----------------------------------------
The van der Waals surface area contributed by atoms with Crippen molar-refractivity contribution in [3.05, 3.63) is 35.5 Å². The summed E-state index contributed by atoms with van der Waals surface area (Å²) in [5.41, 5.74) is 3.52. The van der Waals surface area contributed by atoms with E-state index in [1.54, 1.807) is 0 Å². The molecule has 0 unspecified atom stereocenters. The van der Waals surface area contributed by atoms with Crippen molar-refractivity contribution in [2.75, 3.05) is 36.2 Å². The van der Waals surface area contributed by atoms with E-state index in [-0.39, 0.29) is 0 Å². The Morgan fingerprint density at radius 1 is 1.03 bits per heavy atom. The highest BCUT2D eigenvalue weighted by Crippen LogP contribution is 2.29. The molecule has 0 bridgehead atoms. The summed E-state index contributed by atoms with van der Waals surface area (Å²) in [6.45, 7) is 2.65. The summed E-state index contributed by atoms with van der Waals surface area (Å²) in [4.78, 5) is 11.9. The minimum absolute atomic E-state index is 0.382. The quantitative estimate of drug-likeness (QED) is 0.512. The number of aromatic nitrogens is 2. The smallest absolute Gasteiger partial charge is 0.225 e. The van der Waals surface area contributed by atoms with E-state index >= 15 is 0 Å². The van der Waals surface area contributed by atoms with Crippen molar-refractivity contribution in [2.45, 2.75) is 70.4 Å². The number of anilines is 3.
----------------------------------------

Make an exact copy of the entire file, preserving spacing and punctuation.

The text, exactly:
The van der Waals surface area contributed by atoms with Crippen molar-refractivity contribution in [3.05, 3.63) is 35.5 Å². The summed E-state index contributed by atoms with van der Waals surface area (Å²) in [5.41, 5.74) is 3.52. The van der Waals surface area contributed by atoms with E-state index in [1.54, 1.807) is 0 Å². The molecule has 0 unspecified atom stereocenters. The van der Waals surface area contributed by atoms with Crippen molar-refractivity contribution in [2.75, 3.05) is 36.2 Å². The van der Waals surface area contributed by atoms with E-state index in [-0.39, 0.29) is 0 Å². The Morgan fingerprint density at radius 1 is 1.03 bits per heavy atom. The highest BCUT2D eigenvalue weighted by Crippen LogP contribution is 2.29. The molecule has 0 bridgehead atoms. The summed E-state index contributed by atoms with van der Waals surface area (Å²) in [6.45, 7) is 2.65. The summed E-state index contributed by atoms with van der Waals surface area (Å²) in [4.78, 5) is 11.9. The minimum absolute atomic E-state index is 0.382. The quantitative estimate of drug-likeness (QED) is 0.512. The number of aromatic nitrogens is 2. The smallest absolute Gasteiger partial charge is 0.225 e. The van der Waals surface area contributed by atoms with E-state index >= 15 is 0 Å². The van der Waals surface area contributed by atoms with Crippen molar-refractivity contribution in [2.45, 2.75) is 70.4 Å². The number of anilines is 3.